You know, there’s this crazy thing happening, man. Generative artificial intelligence (AI) tools like ChatGPT, they’re on the rise and they have the potential to blow our minds and transform the whole freakin’ world, man.
I mean, seriously, these tools are insane! They can do all sorts of mind-blowing stuff. They can write stories and essays, break down quantum physics in simple terms, create music from scratch, code new computer programs, and even make crazy cool images. And get this, they pull all their information from the entire internet, man. It’s like they have the entire knowledge of the world at their virtual fingertips.
So you can imagine, when these tools burst onto the scene last fall, all the professors and teachers out there started freaking out, questioning the originality of their students’ work. But instead of panicking or forcing students to go back to old-school methods, the University of Miami leaders are like, “Hey, let’s embrace this AI revolution, man. Let’s use these generative AI tools to fully prepare our students for the future.”
I gotta give props to Kathi Kern, the University’s vice provost for educational innovation, man. She’s all like, “This is a big deal, guys. We need to dive into this new technology, talk about it with our students, understand its strengths and weaknesses, otherwise we’re just fooling ourselves.” And she’s right, man. We’re in this sandbox moment, and we gotta be part of the conversation. This AI stuff could totally change everything we know about work, culture, and education, man.
Teachers all across the University are already experimenting with this AI madness, man. Computer science instructors are challenging their students to create code using generative AI. They write code and then they discuss in class whether it’s accurate, optimized, and if it can be improved. Marketing courses are even testing the power of AI tools to come up with killer campaign and product pitches. And check this out, the music faculty are using AI to analyze, compose, and deconstruct music. It’s wild, man!
But hold up, there’s something you gotta know. These tools aren’t foolproof, man. Sometimes they give you inaccurate results, and they can’t even tell fact from fiction. And let’s not forget, those free tools like ChatGPT, they’re collecting all your personal data, dude. That’s why the University encourages the use of software like Adobe Firefly and Bing Chat Enterprise, ’cause they respect your privacy and don’t collect your info.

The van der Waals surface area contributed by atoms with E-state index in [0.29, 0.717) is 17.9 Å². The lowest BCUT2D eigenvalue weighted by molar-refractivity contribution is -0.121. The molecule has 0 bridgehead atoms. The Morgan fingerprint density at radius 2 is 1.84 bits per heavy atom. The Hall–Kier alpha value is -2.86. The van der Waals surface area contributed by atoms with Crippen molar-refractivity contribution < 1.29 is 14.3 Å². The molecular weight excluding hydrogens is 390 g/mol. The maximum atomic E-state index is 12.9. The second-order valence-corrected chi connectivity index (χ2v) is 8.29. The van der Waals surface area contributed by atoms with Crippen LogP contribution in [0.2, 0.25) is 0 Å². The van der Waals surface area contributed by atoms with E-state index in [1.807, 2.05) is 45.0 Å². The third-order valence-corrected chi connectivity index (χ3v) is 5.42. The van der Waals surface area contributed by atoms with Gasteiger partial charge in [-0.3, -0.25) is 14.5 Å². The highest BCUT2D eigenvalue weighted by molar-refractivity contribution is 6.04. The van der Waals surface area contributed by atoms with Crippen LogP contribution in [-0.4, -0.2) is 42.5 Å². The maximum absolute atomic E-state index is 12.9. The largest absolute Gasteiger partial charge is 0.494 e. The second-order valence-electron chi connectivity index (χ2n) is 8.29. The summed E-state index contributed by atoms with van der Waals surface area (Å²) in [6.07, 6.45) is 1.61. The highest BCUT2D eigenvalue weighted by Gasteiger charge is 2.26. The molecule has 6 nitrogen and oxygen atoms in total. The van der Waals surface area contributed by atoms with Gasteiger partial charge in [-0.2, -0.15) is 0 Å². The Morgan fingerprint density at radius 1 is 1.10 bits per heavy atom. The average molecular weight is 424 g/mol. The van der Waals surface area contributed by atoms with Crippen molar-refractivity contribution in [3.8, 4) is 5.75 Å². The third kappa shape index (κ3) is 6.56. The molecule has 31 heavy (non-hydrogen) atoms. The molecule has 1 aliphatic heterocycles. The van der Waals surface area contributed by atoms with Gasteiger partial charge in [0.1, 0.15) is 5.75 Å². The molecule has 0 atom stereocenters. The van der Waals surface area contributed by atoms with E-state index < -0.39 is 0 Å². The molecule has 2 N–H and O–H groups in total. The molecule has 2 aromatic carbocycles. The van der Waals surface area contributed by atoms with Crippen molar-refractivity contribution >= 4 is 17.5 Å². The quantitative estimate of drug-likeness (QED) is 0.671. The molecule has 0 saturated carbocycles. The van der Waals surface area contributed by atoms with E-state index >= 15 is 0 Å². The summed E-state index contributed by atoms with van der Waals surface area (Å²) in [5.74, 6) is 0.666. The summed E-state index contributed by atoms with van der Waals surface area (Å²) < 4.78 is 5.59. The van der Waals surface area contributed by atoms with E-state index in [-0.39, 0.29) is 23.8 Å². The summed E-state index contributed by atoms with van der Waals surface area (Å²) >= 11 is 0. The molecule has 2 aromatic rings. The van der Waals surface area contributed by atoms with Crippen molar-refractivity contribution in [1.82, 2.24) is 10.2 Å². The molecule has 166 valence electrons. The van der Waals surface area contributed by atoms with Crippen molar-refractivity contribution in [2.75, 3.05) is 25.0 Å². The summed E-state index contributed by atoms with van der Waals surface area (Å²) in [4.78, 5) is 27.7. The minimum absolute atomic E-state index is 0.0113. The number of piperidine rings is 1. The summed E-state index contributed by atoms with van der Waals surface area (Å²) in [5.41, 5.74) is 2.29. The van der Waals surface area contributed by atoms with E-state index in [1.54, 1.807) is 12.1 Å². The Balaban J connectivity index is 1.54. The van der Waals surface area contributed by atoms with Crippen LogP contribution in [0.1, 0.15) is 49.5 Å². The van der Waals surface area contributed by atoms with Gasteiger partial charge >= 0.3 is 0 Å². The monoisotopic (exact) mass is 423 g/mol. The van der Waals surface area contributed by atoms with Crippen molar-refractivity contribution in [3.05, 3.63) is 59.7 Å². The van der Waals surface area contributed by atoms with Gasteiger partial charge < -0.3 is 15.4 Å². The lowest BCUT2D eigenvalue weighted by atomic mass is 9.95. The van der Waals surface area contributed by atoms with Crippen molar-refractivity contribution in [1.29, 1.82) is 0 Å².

Yeah, there are risks, man. But there are also plenty of ways we can use these AI tools safely. And I’m excited to see what other faculty members come up with, man. Like this one teacher, Kathi Kern, asked her students to use AI tools when they missed a quiz. She had them respond to a written prompt using the AI, and then she had them critique the response like they were teaching assistants. That’s some next-level thinking, man.
You know what else is exciting? Students can use image generating tools to create illustrations, man. They can bring abstract topics to life with the power of AI. It’s like magic, dude. This technology allows us to rethink how we assess student learning, make it more authentic and less just about getting the task done. We gotta teach those critical thinking skills, content knowledge, and analysis abilities, man. So students can evaluate the AI output for themselves.
Of course, with all this new AI stuff, we gotta have some guidelines, man. Can’t just let chaos reign, you know? The University advises against putting personal student or patient info into these AI tools. And they’re telling teachers not to use AI detection tools for assessments like papers and tests, since they can be super error-prone, especially for non-English speakers. Keep it fair, man.
But listen up, there’s more. The University is offering resources and opportunities for students and faculty to dive deeper into this AI madness. They got this Navigating AI thing from the Division of Continuing and International Education. You can learn all about AI tools and the safest ways to use them for teaching and learning. And there’s a monthly working group called the AI Teaching Exchange, where you can join in on the campus conversation about these AI tools, man.
- And check this out, on Friday, Nov. 3, there’s this Faculty Showcase happening at the Lakeside Expo Center. They got Betsy Barre, this keynote speaker from Wake Forest University, talking about “AI and the future of Learning: Key Questions for the Academy.” And in the afternoon, there’s gonna be a panel of faculty members discussing “Teaching in the age of AI.” Sounds like a mind-blowing event, man. Gotta get in on that.
And here’s a bonus, man. PETAL, the Platform for Excellence in Teaching and Learning, brought in this dude named Bill Hart Davidson from Michigan State University to speak about AI. Lucky for you, they recorded his lecture and you can watch it online. It’s called “When Robots Learn to Write, What Happens to Learning?” Gotta appreciate all these opportunities to learn more about AI, man.